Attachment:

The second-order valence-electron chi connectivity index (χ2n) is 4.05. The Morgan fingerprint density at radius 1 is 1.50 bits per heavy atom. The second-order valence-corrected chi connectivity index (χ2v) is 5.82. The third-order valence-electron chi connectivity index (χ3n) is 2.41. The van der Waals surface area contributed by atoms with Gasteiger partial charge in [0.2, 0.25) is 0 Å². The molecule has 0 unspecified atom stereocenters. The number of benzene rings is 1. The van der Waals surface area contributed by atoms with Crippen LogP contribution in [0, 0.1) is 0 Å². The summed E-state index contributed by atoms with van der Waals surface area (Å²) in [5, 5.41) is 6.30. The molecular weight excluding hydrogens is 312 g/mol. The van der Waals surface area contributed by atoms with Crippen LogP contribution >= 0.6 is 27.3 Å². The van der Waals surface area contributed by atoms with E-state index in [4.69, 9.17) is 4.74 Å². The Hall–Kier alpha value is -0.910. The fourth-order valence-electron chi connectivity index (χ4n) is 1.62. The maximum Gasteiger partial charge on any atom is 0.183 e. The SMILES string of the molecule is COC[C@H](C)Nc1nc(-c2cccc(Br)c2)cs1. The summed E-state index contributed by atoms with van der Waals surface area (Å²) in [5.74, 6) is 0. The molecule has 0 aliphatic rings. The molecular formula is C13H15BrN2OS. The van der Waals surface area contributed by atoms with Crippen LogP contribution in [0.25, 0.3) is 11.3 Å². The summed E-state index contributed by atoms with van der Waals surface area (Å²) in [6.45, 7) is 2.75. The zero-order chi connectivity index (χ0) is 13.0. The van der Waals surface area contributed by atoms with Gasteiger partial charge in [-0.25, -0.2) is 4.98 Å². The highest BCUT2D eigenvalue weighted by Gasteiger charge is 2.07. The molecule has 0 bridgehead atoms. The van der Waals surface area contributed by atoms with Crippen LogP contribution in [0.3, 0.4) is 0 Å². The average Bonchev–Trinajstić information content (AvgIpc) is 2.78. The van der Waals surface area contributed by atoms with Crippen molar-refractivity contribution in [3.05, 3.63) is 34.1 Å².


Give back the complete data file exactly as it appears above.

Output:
The second-order valence-electron chi connectivity index (χ2n) is 4.05. The Morgan fingerprint density at radius 1 is 1.50 bits per heavy atom. The second-order valence-corrected chi connectivity index (χ2v) is 5.82. The third-order valence-electron chi connectivity index (χ3n) is 2.41. The van der Waals surface area contributed by atoms with Gasteiger partial charge in [0.2, 0.25) is 0 Å². The molecule has 0 unspecified atom stereocenters. The number of benzene rings is 1. The van der Waals surface area contributed by atoms with Crippen LogP contribution in [0, 0.1) is 0 Å². The summed E-state index contributed by atoms with van der Waals surface area (Å²) in [5, 5.41) is 6.30. The molecular weight excluding hydrogens is 312 g/mol. The van der Waals surface area contributed by atoms with Crippen LogP contribution >= 0.6 is 27.3 Å². The van der Waals surface area contributed by atoms with E-state index in [4.69, 9.17) is 4.74 Å². The Hall–Kier alpha value is -0.910. The fourth-order valence-electron chi connectivity index (χ4n) is 1.62. The maximum Gasteiger partial charge on any atom is 0.183 e. The SMILES string of the molecule is COC[C@H](C)Nc1nc(-c2cccc(Br)c2)cs1. The summed E-state index contributed by atoms with van der Waals surface area (Å²) in [5.74, 6) is 0. The molecule has 0 aliphatic rings. The molecular formula is C13H15BrN2OS. The van der Waals surface area contributed by atoms with Crippen LogP contribution in [0.25, 0.3) is 11.3 Å². The summed E-state index contributed by atoms with van der Waals surface area (Å²) in [6.45, 7) is 2.75. The zero-order chi connectivity index (χ0) is 13.0. The van der Waals surface area contributed by atoms with Gasteiger partial charge in [-0.25, -0.2) is 4.98 Å². The highest BCUT2D eigenvalue weighted by Gasteiger charge is 2.07. The molecule has 0 bridgehead atoms. The van der Waals surface area contributed by atoms with Crippen LogP contribution in [0.3, 0.4) is 0 Å². The average Bonchev–Trinajstić information content (AvgIpc) is 2.78. The van der Waals surface area contributed by atoms with Crippen molar-refractivity contribution in [3.05, 3.63) is 34.1 Å².